PHILADELPHIA - The juxtaposition of two political bombshells in Washington last week was dizzying.
The Senate Foreign Relations Committee sent the controversial nomination of John R. Bolton for U.N. ambassador to the full Senate. Meantime, America's spy agencies disagreed over whether North Korea is planning to make more nuclear bombs or to conduct its first nuclear test.
What's the connection? A man known for politicizing intelligence about "rogue" states is being pushed by the White House toward another high post, even as the North Korean situation reminds us how little we know of that country. The last thing the United States needs is political twisting of intelligence on "axis of evil" countries such as Iran or North Korea. The Iraq intelligence debacle should have taught that lesson.
Yet the White House is relentlessly pushing the Bolton nomination. Why? A stream of witnesses, including senior Republican appointees and top intelligence officials, told Senate staffers how Mr. Bolton tried to pressure intelligence analysts who disagreed with his conclusions - on Cuba, Syria and other issues. If the analysts refused, Mr. Bolton tried to get them removed from their posts.
This wasn't a case of a man who challenged analysts to think outside the box. Mr. Bolton wanted intelligence analysts to endorse his views that Cuba and Syria had far more advanced nonconventional weapons programs than the evidence showed.
Robert L. Hutchings, the former chairman of the government's National Intelligence Council, explained Mr. Bolton's technique to Senate staffers: "I wouldn't say he was making up facts. Let's say that he took isolated facts and made much more of them to build a case than I thought the intelligence warranted. It was a sort of cherry-picking of little factoids ... that were drawn out to present the starkest possible case."
At a time when America's intelligence agencies are struggling to improve their product, the promotion of someone who twists the intelligence sends bleak signals. Why bother with a massive reform of intelligence agencies if you reward those who politicize the result?
The Bolton nomination is a bracing reminder of something the administration has never admitted: The huge intelligence failure on Iraq was due as much to politicization of intel as to intelligence gaps.
Indeed, the Pentagon set up a Policy Counterterrorism Evaluation Group, a rotating two-person office tasked with looking at raw CIA and other intelligence data to find links between state sponsors of terrorism, such as Iraq, and terrorist groups.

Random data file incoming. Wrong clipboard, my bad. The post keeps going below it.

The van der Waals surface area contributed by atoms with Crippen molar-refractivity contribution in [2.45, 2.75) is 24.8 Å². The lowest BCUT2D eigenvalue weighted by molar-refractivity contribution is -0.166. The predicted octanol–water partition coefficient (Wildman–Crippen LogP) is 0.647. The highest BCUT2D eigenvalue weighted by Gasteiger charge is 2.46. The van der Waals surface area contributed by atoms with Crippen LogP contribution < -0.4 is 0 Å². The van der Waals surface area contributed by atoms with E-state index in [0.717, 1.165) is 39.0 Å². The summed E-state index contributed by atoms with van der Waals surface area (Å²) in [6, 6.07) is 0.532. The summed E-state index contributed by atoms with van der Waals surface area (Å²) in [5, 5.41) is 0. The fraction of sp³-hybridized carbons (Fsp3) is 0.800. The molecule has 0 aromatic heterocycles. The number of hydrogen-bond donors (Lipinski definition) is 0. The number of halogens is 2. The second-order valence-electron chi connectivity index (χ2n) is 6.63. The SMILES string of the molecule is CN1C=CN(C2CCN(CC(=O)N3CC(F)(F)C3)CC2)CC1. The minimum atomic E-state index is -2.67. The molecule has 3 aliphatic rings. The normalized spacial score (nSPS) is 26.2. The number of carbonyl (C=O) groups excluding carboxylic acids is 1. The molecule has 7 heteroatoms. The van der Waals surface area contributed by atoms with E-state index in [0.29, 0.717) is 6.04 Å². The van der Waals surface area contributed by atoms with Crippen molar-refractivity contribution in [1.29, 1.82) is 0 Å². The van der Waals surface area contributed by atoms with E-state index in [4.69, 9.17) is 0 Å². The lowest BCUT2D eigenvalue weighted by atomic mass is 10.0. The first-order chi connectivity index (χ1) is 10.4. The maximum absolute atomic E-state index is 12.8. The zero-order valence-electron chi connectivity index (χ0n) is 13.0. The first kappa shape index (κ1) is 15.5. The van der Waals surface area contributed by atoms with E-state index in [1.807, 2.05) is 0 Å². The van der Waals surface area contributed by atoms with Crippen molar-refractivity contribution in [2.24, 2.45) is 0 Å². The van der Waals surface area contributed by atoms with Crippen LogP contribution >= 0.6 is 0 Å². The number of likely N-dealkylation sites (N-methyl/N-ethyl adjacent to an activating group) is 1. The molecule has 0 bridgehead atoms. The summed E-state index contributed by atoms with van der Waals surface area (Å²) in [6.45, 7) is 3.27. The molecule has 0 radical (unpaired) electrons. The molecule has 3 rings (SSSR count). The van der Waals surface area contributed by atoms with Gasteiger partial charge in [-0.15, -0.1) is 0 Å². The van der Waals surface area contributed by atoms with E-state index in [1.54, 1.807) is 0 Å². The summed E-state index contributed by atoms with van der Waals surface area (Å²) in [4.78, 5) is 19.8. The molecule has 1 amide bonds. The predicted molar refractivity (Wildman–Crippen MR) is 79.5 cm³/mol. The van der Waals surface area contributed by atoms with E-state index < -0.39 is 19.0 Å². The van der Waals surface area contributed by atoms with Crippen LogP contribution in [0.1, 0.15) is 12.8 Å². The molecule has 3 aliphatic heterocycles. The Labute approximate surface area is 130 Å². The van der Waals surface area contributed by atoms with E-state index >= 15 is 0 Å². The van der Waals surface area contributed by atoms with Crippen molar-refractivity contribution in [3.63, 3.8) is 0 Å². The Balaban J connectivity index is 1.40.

In principle, there is nothing wrong with such an idea. In practice, the group aimed to convince top administration officials there was an operational link between Saddam Hussein and al-Qaida. Such a link remains unproven. But because of constant official repetition, a huge percentage of Americans became convinced it existed.
Rather than encourage alternative views from intelligence analysts, the Bolton approach was to suppress them in favor of his own. The risk of this was laid out bluntly to me by Wayne White, head of the State Department's Iraq intelligence team from 2003 to March 2005: "When political spin and hype is allowed to enter the intelligence stream, we take the first step down the road to policy failure."
In the cases of North Korea and Iran, where some Bush administration officials seek regime change, the intelligence on nuclear weapons programs is opaque. It must be carefully analyzed. Cherry-picking is highly risky and could lead to grave mistakes.
But if there is a case to be made about Iranian or North Korean nuclear programs at the U.N. Security Council, Mr. Bolton is surely the worst person to make it. Who will believe him? Mr. Bolton has become synonymous with the Bush team's willingness to twist intelligence for political ends.
Trudy Rubin is a columnist for The Philadelphia Inquirer. Her column appears Tuesdays and Fridays in The Sun.